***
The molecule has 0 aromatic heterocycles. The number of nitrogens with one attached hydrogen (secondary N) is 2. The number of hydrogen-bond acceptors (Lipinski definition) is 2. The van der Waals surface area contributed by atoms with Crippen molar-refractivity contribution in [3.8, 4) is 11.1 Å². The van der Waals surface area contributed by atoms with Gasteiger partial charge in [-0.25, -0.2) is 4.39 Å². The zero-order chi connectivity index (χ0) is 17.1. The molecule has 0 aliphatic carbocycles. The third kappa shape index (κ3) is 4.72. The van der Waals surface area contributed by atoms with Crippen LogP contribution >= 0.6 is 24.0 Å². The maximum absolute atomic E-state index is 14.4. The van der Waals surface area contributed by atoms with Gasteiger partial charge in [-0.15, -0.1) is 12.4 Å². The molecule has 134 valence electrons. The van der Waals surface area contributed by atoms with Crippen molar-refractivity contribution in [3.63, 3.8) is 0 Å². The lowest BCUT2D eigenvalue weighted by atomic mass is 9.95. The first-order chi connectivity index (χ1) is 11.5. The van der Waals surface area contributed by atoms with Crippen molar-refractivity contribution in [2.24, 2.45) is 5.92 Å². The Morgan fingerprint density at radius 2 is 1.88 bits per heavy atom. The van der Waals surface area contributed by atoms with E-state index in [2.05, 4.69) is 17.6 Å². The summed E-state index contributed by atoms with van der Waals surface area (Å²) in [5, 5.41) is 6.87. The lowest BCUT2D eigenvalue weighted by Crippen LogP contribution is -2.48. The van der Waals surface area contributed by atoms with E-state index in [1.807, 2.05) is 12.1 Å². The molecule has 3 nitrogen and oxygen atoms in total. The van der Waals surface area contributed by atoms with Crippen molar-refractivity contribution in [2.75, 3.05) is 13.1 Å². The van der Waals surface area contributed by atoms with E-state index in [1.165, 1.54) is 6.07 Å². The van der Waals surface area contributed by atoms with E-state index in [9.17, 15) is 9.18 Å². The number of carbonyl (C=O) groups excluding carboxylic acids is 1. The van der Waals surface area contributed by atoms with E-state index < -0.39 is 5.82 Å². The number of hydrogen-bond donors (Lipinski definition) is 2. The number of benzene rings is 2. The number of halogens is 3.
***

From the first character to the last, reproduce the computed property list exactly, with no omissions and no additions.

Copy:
The molecule has 0 aromatic heterocycles. The number of nitrogens with one attached hydrogen (secondary N) is 2. The number of hydrogen-bond acceptors (Lipinski definition) is 2. The van der Waals surface area contributed by atoms with Crippen molar-refractivity contribution in [3.8, 4) is 11.1 Å². The van der Waals surface area contributed by atoms with Gasteiger partial charge in [-0.25, -0.2) is 4.39 Å². The zero-order chi connectivity index (χ0) is 17.1. The molecule has 0 aliphatic carbocycles. The third kappa shape index (κ3) is 4.72. The van der Waals surface area contributed by atoms with Crippen LogP contribution >= 0.6 is 24.0 Å². The maximum absolute atomic E-state index is 14.4. The van der Waals surface area contributed by atoms with Gasteiger partial charge in [-0.15, -0.1) is 12.4 Å². The molecule has 134 valence electrons. The van der Waals surface area contributed by atoms with Crippen molar-refractivity contribution in [3.63, 3.8) is 0 Å². The lowest BCUT2D eigenvalue weighted by atomic mass is 9.95. The first-order chi connectivity index (χ1) is 11.5. The van der Waals surface area contributed by atoms with Crippen molar-refractivity contribution in [2.24, 2.45) is 5.92 Å². The Morgan fingerprint density at radius 2 is 1.88 bits per heavy atom. The van der Waals surface area contributed by atoms with E-state index in [2.05, 4.69) is 17.6 Å². The summed E-state index contributed by atoms with van der Waals surface area (Å²) in [5, 5.41) is 6.87. The lowest BCUT2D eigenvalue weighted by Crippen LogP contribution is -2.48. The van der Waals surface area contributed by atoms with E-state index in [1.807, 2.05) is 12.1 Å². The molecule has 3 nitrogen and oxygen atoms in total. The van der Waals surface area contributed by atoms with Crippen molar-refractivity contribution in [2.75, 3.05) is 13.1 Å². The van der Waals surface area contributed by atoms with E-state index in [1.165, 1.54) is 6.07 Å². The van der Waals surface area contributed by atoms with E-state index in [9.17, 15) is 9.18 Å². The number of carbonyl (C=O) groups excluding carboxylic acids is 1. The van der Waals surface area contributed by atoms with E-state index < -0.39 is 5.82 Å². The number of hydrogen-bond donors (Lipinski definition) is 2. The number of benzene rings is 2. The number of halogens is 3.